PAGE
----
National City Cuts Dividend, Jobs; To Seek Capital

National City, one of the 10 largest U.S. banks, said Wednesday it will cut its common stock dividend 49 percent and eliminate 900 jobs as it stops offering mortgages through brokers.

A home is advertised for sale at a foreclosure auction in Pasadena, California.
Reed Saxon
A home is advertised for sale at a foreclosure auction in Pasadena, California.

The company also said it plans to raise more capital to help it cope with deteriorating credit markets, and hired Goldman Sachsas an adviser.

Chief Executive Peter Raskind said in a statement that National City needed to take "aggressive steps" to cope with disruptions in the mortgage, housing and credit markets.

Cleveland-based National City operates about 1,445 branches, mainly in U.S. Midwest states.

It has significant operations in Florida, Ohio and Michigan, which ranked second, third and fifth nationwide in foreclosures in November, according to RealtyTrac.

In morning trading, National City shares fell 59 cents, or 3.6 percent, to $15.87. The stock fell 55 percent last year.

National City said it will reduce its quarterly dividend to 21 cents per share from 41 cents, after having increased it in 15 straight years.

The higher dividend had equated to a 10 percent yield.

National City joined Washington Mutual and IndyMac Bancorp among large mortgage lenders to lower their dividends in the last two months. Freddie Mac, the second-largest U.S. mortgage finance company, also cut its dividend.

National City's latest job cuts affect about one-seventh of its mortgage staff, which totaled 6,274 in November. The bank employed 32,804 people overall.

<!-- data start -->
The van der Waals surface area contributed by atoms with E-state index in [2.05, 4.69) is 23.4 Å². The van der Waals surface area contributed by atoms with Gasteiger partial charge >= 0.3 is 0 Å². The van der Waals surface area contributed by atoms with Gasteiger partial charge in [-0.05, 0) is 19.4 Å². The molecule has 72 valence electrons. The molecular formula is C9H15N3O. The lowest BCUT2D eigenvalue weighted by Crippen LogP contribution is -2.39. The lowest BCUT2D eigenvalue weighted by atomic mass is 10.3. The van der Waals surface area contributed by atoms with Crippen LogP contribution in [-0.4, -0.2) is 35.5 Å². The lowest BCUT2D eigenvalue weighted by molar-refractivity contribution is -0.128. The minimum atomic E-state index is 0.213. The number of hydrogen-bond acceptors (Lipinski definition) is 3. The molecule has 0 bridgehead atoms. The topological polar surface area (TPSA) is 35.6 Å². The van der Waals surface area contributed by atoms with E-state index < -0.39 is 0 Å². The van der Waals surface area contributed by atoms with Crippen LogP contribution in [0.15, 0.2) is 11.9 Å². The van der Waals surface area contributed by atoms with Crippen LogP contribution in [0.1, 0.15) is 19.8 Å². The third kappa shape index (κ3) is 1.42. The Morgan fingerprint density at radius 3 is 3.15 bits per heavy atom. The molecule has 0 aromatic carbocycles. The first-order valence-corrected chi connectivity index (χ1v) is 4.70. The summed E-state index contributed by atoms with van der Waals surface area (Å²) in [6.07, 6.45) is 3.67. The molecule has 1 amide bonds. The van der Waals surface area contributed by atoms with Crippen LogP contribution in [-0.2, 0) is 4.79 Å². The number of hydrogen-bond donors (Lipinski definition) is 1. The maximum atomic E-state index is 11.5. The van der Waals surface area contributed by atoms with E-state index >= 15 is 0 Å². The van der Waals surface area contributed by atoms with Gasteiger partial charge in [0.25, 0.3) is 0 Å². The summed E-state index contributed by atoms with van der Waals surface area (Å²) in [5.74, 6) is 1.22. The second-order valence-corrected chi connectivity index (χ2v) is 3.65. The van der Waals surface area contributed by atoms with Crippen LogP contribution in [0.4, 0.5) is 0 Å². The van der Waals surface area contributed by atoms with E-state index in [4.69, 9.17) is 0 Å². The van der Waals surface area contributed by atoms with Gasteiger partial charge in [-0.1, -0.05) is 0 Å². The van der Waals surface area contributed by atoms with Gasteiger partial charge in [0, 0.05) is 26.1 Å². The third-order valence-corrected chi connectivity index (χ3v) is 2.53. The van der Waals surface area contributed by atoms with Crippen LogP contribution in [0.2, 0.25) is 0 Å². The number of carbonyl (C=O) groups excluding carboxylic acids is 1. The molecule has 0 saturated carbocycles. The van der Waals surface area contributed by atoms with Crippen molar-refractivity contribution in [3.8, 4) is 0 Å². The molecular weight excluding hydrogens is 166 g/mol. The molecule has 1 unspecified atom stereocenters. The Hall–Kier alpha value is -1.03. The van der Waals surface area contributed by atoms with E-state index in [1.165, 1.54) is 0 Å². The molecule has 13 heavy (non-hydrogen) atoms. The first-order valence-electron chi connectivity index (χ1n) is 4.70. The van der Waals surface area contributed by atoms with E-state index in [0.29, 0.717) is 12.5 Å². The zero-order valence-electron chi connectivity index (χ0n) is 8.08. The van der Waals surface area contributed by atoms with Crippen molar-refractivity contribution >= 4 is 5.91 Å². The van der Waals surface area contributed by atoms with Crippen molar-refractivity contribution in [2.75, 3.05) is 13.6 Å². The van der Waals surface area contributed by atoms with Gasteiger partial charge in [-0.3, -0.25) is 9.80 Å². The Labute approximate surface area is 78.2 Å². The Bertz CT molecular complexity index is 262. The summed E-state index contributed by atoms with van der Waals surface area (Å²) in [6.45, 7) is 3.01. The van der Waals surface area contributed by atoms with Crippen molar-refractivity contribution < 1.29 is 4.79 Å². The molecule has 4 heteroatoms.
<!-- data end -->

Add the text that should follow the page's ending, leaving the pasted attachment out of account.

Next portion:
The cuts are in addition to 2,500 jobs that National City eliminated in last year's second half, as it merged its home equity and mortgage lending units, and stopped making many kinds of home loans.

Separately, National City said it intends to issue non-dilutive, Tier 1 capital by March.

It said this would speed up plans to reach the high end of a targeted 7 percent to 8 percent ratio for Tier 1 risk-based capital. Regulators consider the capital level a measure of ensuring that banks have enough funds to cover losses.

In last year's third quarter, National City lost $19 million, hurt by losses related to its former First Franklin Financial Corp subprime mortgage unit.

While National City sold the unit in Dec. 2006 to Merrill Lynch for $1.3 billion, it kept several billion dollars of loans and is winding them down.

National City on Dec. 17 projected it would set aside $700 million for fourth-quarter loan losses.